We believe that the family is very important to help youth stay away from these environments.

What helps us is that we don’t work alone with the child or young person; we need the support of their family.

What is CFCA’s role in these situations?

Basically our role is being able to learn as much as possible from the youth, to be able to give options and not close the doors. We are trying to open doors for young people.

If we see that the youth really want to follow our rules, policies and guidelines and even if their conditions are not the best, we try to help them.

If they are knocking on doors and all are closed, they will choose the easier way: crime.

What are your challenges?

The biggest challenge, I think, is the discouragement in families. Getting people motivated and having families believe in themselves are the difficulties we go through.

What are some causes for the high percentage of absenteeism in schools?

Sometimes children and youth have to work. Many families work in agriculture. In some cases the older brother has to work to help their younger siblings.

Recently we visited one community where a mother commented that her 20-year-old son had to work different jobs since he was 14. He did this so his younger brother and sister could attend school. She is a single mother.

Many Salvadoran families ask one son to sacrifice for the other siblings, so they would be able to study.

Do you hear about gangs inside schools?

I’ve heard stories from CFCA social workers in communities. They say gangs are not only in public schools but also in private schools and college.

In different institutions, there are gang members looking for more people to enter into gangs and sell drugs or extort money from people.

The government is supposed to send the police into schools, so they can spot these gang members. But it’s very difficult to detect who is a gang member.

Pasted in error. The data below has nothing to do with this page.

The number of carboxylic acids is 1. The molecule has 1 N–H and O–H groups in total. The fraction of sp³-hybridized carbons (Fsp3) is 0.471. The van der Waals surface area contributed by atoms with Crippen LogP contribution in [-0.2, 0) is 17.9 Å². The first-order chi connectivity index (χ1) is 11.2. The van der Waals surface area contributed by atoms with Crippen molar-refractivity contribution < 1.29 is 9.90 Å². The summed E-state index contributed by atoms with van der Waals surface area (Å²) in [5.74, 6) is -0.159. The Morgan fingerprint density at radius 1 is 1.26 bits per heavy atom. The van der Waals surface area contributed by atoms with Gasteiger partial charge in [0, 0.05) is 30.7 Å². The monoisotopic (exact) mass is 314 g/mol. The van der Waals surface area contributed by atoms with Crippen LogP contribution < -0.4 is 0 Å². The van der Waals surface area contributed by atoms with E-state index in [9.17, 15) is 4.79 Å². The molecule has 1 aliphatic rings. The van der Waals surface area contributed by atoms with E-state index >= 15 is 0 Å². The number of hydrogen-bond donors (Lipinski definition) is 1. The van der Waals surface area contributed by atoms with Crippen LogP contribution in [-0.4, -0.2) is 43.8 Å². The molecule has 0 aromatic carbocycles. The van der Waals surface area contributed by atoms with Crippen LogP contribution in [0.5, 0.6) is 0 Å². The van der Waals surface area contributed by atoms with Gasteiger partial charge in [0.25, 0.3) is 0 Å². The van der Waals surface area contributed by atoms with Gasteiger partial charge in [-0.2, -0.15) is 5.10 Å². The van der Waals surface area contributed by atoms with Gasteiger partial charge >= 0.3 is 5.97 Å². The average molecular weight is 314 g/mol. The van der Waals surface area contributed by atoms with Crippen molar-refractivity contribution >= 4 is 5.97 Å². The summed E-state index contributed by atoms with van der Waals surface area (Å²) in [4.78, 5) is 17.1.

Some girls have stopped attending school, because gang members wanted them to be their girlfriends. They had to leave school because they aren’t safe on their way home.

Can you tell a story of a youth with gangs?

About five or six years ago we had an incident. It was the main reason we stopped bringing youth into other communities.

A CFCA social worker was visiting a community with a young CFCA scholar. They got off the bus when a gang member grabbed the CFCA scholar and took him away.

When gang members take someone, the end is almost always fatal.

The social worker was very scared and ran to the CFCA office in that community. The office members called us and we tried to see what we could do.

It was a terrible time for us. We thought he would turn up dead, but thanks be to God, he appeared 5 hours later, all beaten, but alive.

The social worker took him to hospital, where X-rays showed he had internal injuries.

The gang members did this because the CFCA scholar had entered into a different community. When the gang members didn’t recognize him, it was like they gave him a lesson: “Don’t come back to this community.”

The social workers always have to go with their CFCA shirts as identification.

If CFCA staffers don’t know the community or don’t go with another CFCA staff member who is from the community, they are in danger. That is one of our most difficult challenges.

All our activities are organized so that a young person does not have to take risks going to another community, even when interacting with youth from other communities.

We have to take all these details into account for CFCA birthday celebrations and workshops. Any activity that is in a group must be within their community.